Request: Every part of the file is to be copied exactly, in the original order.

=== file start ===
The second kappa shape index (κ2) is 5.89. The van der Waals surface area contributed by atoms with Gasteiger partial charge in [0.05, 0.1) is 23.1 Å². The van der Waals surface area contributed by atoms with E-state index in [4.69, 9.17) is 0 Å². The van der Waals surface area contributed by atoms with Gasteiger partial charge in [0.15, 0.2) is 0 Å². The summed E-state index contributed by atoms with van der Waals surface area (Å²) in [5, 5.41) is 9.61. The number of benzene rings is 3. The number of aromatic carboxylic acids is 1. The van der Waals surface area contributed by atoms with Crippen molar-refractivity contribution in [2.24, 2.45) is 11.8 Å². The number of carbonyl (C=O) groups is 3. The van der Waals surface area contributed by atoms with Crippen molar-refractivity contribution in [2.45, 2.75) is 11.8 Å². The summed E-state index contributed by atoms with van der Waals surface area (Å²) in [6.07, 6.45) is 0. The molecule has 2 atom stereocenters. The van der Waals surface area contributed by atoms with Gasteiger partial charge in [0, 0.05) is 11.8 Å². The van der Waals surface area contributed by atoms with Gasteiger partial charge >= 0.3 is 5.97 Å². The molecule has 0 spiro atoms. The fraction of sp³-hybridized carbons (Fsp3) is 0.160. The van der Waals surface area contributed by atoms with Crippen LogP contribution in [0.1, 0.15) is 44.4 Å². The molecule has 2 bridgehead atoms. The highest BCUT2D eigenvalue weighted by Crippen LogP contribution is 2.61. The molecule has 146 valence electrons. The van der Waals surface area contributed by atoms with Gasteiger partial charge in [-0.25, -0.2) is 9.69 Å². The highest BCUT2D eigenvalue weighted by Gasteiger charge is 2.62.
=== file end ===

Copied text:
The second kappa shape index (κ2) is 5.89. The van der Waals surface area contributed by atoms with Gasteiger partial charge in [0.05, 0.1) is 23.1 Å². The van der Waals surface area contributed by atoms with E-state index in [4.69, 9.17) is 0 Å². The van der Waals surface area contributed by atoms with Gasteiger partial charge in [0.15, 0.2) is 0 Å². The summed E-state index contributed by atoms with van der Waals surface area (Å²) in [5, 5.41) is 9.61. The number of benzene rings is 3. The number of aromatic carboxylic acids is 1. The van der Waals surface area contributed by atoms with Crippen molar-refractivity contribution in [2.24, 2.45) is 11.8 Å². The number of carbonyl (C=O) groups is 3. The van der Waals surface area contributed by atoms with Crippen molar-refractivity contribution in [2.45, 2.75) is 11.8 Å². The summed E-state index contributed by atoms with van der Waals surface area (Å²) in [6.07, 6.45) is 0. The molecule has 2 atom stereocenters. The van der Waals surface area contributed by atoms with Gasteiger partial charge in [0, 0.05) is 11.8 Å². The van der Waals surface area contributed by atoms with Gasteiger partial charge >= 0.3 is 5.97 Å². The molecule has 0 spiro atoms. The fraction of sp³-hybridized carbons (Fsp3) is 0.160. The van der Waals surface area contributed by atoms with Crippen LogP contribution in [0.1, 0.15) is 44.4 Å². The molecule has 2 bridgehead atoms. The highest BCUT2D eigenvalue weighted by Crippen LogP contribution is 2.61. The molecule has 146 valence electrons. The van der Waals surface area contributed by atoms with Gasteiger partial charge in [-0.25, -0.2) is 9.69 Å². The highest BCUT2D eigenvalue weighted by Gasteiger charge is 2.62.